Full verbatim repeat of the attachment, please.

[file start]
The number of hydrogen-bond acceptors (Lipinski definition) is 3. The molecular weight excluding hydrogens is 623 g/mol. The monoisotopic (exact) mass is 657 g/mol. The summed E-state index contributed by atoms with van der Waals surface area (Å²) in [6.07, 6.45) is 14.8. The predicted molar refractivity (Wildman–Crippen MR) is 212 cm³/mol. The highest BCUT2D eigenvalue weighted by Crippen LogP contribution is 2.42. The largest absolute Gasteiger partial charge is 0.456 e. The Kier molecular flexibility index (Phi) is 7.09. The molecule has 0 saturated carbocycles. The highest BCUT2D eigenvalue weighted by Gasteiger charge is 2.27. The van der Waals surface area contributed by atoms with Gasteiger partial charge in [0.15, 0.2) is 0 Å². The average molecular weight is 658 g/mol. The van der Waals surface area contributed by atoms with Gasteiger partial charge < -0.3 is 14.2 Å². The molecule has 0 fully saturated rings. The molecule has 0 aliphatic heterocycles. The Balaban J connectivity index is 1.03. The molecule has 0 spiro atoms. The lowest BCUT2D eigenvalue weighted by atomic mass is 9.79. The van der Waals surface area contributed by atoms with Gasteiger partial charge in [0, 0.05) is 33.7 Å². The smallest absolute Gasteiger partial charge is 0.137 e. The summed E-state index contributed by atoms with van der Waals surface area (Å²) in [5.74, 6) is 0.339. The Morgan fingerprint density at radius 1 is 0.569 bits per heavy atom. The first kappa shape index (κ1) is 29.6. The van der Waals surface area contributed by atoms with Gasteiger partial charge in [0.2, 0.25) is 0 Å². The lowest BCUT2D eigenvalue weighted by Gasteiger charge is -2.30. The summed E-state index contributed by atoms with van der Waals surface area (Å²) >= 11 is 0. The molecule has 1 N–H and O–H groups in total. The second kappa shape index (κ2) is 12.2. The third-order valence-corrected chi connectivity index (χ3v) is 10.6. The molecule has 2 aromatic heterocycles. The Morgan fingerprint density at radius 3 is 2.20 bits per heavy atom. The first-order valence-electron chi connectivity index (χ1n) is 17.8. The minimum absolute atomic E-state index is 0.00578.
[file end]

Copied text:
The number of hydrogen-bond acceptors (Lipinski definition) is 3. The molecular weight excluding hydrogens is 623 g/mol. The monoisotopic (exact) mass is 657 g/mol. The summed E-state index contributed by atoms with van der Waals surface area (Å²) in [6.07, 6.45) is 14.8. The predicted molar refractivity (Wildman–Crippen MR) is 212 cm³/mol. The highest BCUT2D eigenvalue weighted by Crippen LogP contribution is 2.42. The largest absolute Gasteiger partial charge is 0.456 e. The Kier molecular flexibility index (Phi) is 7.09. The molecule has 0 saturated carbocycles. The highest BCUT2D eigenvalue weighted by Gasteiger charge is 2.27. The van der Waals surface area contributed by atoms with Gasteiger partial charge in [0.15, 0.2) is 0 Å². The average molecular weight is 658 g/mol. The van der Waals surface area contributed by atoms with Gasteiger partial charge < -0.3 is 14.2 Å². The molecule has 0 fully saturated rings. The molecule has 0 aliphatic heterocycles. The Balaban J connectivity index is 1.03. The molecule has 0 spiro atoms. The lowest BCUT2D eigenvalue weighted by atomic mass is 9.79. The van der Waals surface area contributed by atoms with Gasteiger partial charge in [0, 0.05) is 33.7 Å². The smallest absolute Gasteiger partial charge is 0.137 e. The summed E-state index contributed by atoms with van der Waals surface area (Å²) in [5.74, 6) is 0.339. The Morgan fingerprint density at radius 1 is 0.569 bits per heavy atom. The first kappa shape index (κ1) is 29.6. The van der Waals surface area contributed by atoms with Gasteiger partial charge in [0.2, 0.25) is 0 Å². The lowest BCUT2D eigenvalue weighted by Gasteiger charge is -2.30. The summed E-state index contributed by atoms with van der Waals surface area (Å²) >= 11 is 0. The molecule has 1 N–H and O–H groups in total. The second kappa shape index (κ2) is 12.2. The third-order valence-corrected chi connectivity index (χ3v) is 10.6. The molecule has 2 aromatic heterocycles. The Morgan fingerprint density at radius 3 is 2.20 bits per heavy atom. The first-order valence-electron chi connectivity index (χ1n) is 17.8. The minimum absolute atomic E-state index is 0.00578.